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"West Virginia (WV)"

Letter from Dora McDonald to Mr. and Mrs. Robert Wise

Friday, October 4, 1963

Dora McDonald writes to Mr. and Mrs. Robert Wise to inform them of a transfer of funds to the intended recipient.

Letter from Mrs. Thomas Walsh to Dr. Roy Enquist

Monday, June 5, 1967

Mrs. Thomas Walsh writes to Dr. Roy J. Enquist regarding an invitation for Dr. King to speak at St. Mary's University, St. Edward's University and the Texas Lutheran College.

Letter from Milton A. Reid to Senator Leroy Johnson

Thursday, October 10, 1963

Milton A. Reid, a candidate for State Senate, invites Georgia Senator Leroy Johnson to a banquet at Virginia State College. The event will benefit the campaign expenses and feature guest speaker Wyatt Tee Walker, Dr. King's assistant.

Letter from Fitzhugh Mullan to MLK

Wednesday, August 17, 1966

Fitzhugh Mullan, the Chairman of the Student Health Organization of Chicago, asks Dr. King to be an advisor to the organization. Nationwide, the student health movement has worked in the ghettos of Los Angeles, with California migrant farmworkers, and in three Southern states.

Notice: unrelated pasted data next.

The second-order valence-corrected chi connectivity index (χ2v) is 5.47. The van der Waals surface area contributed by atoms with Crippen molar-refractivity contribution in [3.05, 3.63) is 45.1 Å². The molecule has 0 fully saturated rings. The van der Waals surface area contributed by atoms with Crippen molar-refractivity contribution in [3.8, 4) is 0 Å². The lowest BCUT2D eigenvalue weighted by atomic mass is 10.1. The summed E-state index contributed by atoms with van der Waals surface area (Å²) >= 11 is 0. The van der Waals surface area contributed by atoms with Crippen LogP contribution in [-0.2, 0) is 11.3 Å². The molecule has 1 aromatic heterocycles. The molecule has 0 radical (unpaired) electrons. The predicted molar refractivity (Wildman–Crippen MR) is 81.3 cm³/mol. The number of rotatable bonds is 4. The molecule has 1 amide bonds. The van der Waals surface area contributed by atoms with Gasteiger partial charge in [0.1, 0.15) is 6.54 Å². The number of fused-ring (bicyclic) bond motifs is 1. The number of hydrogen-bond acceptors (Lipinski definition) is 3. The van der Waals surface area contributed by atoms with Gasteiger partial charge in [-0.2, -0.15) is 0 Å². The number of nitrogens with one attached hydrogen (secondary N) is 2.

Letter from Vice President Hubert Humphrey to MLK Regarding Crisis in Detroit

Thursday, August 3, 1967

In this letter, Vice President of the United States of America, Hubert Humphrey, writes to Dr. King to thank him for his statements promoting nonviolence in the crisis situation in Detroit, Michigan.

Anonymous Letter to MLK

The author of this letter writes Dr. King concerning the state in which Negroes live. The author feels as if Dr. King only addresses the faults of the white race instead of those of his own race.

How Modern Christians Should Think of Man

In the early 1950's, Dr. King writes a paper elaborating on how modern Christians should think about man. He discusses the difficulty of transition by idealizing the perception of man in a mild neo-orthodox or liberal view. Dr. King battles with having an optimistic view of man and the reality of his experiences in the south. He asserts that man is neither good nor bad by nature by has the potential for either. The objectivity of man as a finite child of nature is further expounded upon. He explains that man is rational, free, and a responsible being.